We are pleased to be the July bloggers for AKOM. We have actively implemented the Schools Attuned program since 2004; all of our students get demystified during their first year at Purnell, all teachers are trained, and AKOM strategies and terminology are utilized in and outside of class. As a small girls boarding school, we at Purnell have the unique opportunity to implement the All Kinds Of Minds Program in many aspects of academic and residential life. As the Affinities Coordinator at Purnell School, I would love to open up a dialog or answer any questions about the implementation and/or effectiveness of the program in a boarding school situation. As we progress through the month, more of our faculty will chime in.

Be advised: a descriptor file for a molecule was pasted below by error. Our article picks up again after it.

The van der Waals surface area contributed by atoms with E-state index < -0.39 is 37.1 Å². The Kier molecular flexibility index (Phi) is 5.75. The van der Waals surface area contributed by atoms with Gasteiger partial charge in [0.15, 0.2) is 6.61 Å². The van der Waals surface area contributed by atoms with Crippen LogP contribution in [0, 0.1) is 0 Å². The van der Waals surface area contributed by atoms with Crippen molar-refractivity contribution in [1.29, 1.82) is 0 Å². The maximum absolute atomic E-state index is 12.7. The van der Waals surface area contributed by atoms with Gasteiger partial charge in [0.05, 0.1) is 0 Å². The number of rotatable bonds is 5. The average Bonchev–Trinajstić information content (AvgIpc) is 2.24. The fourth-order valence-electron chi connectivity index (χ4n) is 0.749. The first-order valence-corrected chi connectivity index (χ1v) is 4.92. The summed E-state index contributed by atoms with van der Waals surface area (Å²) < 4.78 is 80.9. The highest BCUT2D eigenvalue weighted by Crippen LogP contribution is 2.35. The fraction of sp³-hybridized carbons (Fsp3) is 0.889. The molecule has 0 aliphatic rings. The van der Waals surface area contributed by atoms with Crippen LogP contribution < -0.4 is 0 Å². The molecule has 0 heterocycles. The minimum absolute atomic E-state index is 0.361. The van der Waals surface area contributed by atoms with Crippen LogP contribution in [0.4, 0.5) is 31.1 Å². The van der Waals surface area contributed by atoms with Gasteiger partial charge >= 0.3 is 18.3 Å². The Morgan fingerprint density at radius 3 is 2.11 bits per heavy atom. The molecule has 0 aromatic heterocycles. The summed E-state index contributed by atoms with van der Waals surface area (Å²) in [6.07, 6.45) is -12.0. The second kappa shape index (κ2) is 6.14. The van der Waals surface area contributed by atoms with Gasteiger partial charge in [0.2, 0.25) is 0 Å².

My role at Forman School, a private school for bright college bound learning disabled students centers on bringing two different playing fields together. A percentage of our students are funded by their local school districts. I have to deal with the districts, attorneys, advocates and parents. One issue that surfaced with regard to public schools deals with classification. I was involved in a PPT with a district who stated that the students testing, as good as it was, could not be used to classify the student, and thus allow him to be eligible for services. The student’s testing had been done at the All Kinds of Minds clinic. The language used in the All Kinds of Minds testing really is phenomenal, yet we were told that standardized testing needed to be done in order that classification could be determined. Districts are looking for numbers, especially the difference between the Verbal and Performance on the WISC IV. At Forman we speak a language that follows the AKOM language, but I have to speak the Public School language when running PPT meetings. How do we change the mind set?